When recording temperature In late July, which swept across the UK, Google Cloud’s London data centre went offline for a day due to a cooling failure. The impact isn’t limited to those near the center: specific locations serve customers in the U.S. and the Pacific, and outages limit their access to key Google services for hours. Oracle’s cloud-based data center in the capital was also wrecked by high temperatures, causing power outages for U.S. customers. Oracle blamed “unseasonal temperatures” for the outage.
The Met Office, which monitors the weather, said record high temperatures heralded things to come, meaning data centres needed to prepare for a new normal.
The World Meteorological Organization (WMO) says there is a 93% chance that the year between now and 2026 will be the warmest on record. It won’t be a one-off either. “As long as we continue to emit greenhouse gases, temperatures will continue to rise,” said WMO Secretary-General Petri Taalas. “On top of that, our oceans will continue to warm and acidify, sea ice and glaciers will continue to melt, sea levels will continue to rise, and our weather will become more extreme.”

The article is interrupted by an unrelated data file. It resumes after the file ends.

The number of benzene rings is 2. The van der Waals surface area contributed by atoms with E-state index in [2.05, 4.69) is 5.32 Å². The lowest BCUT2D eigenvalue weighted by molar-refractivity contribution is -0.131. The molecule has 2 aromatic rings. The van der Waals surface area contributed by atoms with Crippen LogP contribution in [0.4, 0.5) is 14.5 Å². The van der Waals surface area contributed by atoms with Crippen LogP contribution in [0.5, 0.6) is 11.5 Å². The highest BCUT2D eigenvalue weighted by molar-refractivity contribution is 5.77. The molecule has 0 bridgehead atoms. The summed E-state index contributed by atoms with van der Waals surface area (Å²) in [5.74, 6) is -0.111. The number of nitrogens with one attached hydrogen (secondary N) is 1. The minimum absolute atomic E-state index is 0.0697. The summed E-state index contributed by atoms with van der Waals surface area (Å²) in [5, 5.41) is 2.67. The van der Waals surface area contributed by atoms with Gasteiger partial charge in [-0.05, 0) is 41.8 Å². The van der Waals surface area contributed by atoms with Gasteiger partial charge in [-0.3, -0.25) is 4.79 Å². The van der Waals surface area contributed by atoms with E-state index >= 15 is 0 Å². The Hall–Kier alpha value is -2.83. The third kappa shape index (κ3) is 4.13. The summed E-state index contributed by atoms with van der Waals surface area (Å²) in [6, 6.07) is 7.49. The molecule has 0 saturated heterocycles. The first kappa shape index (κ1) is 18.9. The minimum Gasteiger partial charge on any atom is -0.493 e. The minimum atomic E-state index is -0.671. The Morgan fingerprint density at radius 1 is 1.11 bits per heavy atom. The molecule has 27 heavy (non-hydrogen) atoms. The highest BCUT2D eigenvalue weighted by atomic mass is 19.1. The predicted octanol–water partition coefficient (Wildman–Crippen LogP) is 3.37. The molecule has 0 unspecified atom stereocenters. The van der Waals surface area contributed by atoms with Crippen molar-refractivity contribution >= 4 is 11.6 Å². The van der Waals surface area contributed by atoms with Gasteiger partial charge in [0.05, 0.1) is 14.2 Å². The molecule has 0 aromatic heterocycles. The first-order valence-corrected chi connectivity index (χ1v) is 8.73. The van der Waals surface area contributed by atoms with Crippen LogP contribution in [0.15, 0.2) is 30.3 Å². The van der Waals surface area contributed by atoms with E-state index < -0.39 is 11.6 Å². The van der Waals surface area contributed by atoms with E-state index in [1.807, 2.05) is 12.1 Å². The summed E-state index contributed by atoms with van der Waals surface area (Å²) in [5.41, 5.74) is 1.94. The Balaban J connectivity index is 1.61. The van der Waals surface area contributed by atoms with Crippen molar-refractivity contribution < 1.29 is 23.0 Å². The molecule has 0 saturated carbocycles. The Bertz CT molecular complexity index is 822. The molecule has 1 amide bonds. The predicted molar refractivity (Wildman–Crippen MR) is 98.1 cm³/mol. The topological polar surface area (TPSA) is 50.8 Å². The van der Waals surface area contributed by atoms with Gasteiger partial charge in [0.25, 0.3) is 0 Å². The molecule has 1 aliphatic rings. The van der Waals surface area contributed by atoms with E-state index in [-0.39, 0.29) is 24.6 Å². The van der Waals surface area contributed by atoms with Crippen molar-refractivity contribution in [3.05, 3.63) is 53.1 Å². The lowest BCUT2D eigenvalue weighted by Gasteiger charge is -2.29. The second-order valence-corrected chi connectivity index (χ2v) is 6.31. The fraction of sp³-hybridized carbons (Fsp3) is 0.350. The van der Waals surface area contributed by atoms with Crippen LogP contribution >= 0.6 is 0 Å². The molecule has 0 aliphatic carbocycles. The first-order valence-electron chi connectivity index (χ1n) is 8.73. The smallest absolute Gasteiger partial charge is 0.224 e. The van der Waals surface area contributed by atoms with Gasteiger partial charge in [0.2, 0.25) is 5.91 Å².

This weather change will have an impact on all man-made infrastructure, including the data centers that keep our planet’s collective knowledge online.
The question is whether they are ready. “In my opinion, there is a problem with the existing stock of data centres being built in the UK and Europe,” said Simon Harris, head of critical infrastructure at data centre consultancy Business Critical Solutions. But it doesn’t stop there. According to a survey by the Uptime Institute, a digital services standards organization, 45 percent of U.S. data centers have experienced extreme weather events that threaten their ability to operate.
Data center cooling systems are built using a complex, multi-stage process, says Sophia Flucker, director of Operational Intelligence, a UK-based data center consultancy. This may include analyzing temperature data from weather stations close to where the data center is being built.
question? This data is historical and represents the time when the temperature in the UK did not reach 40 degrees Celsius. “We’re on the brink of climate change,” Harris said.
“Not long ago, we also designed cooling systems with peak outdoor temperatures of 32 degrees,” says Jon Healy of UK-based data center consultancy Keysource. “They were more than 8 degrees higher than they were designed for.” Design conditions are getting higher, but Data center companies and the customers they serve are profit-driven businesses. Data center construction costs have risen in nearly every market in recent years, according to consulting firm Turner & Townsend, advising construction companies to cut costs.
“If we go from 32 to 42, gosh,” Healy said. “You have to make everything bigger to support a small part of the year” when temperatures rise. “You must proceed with caution.”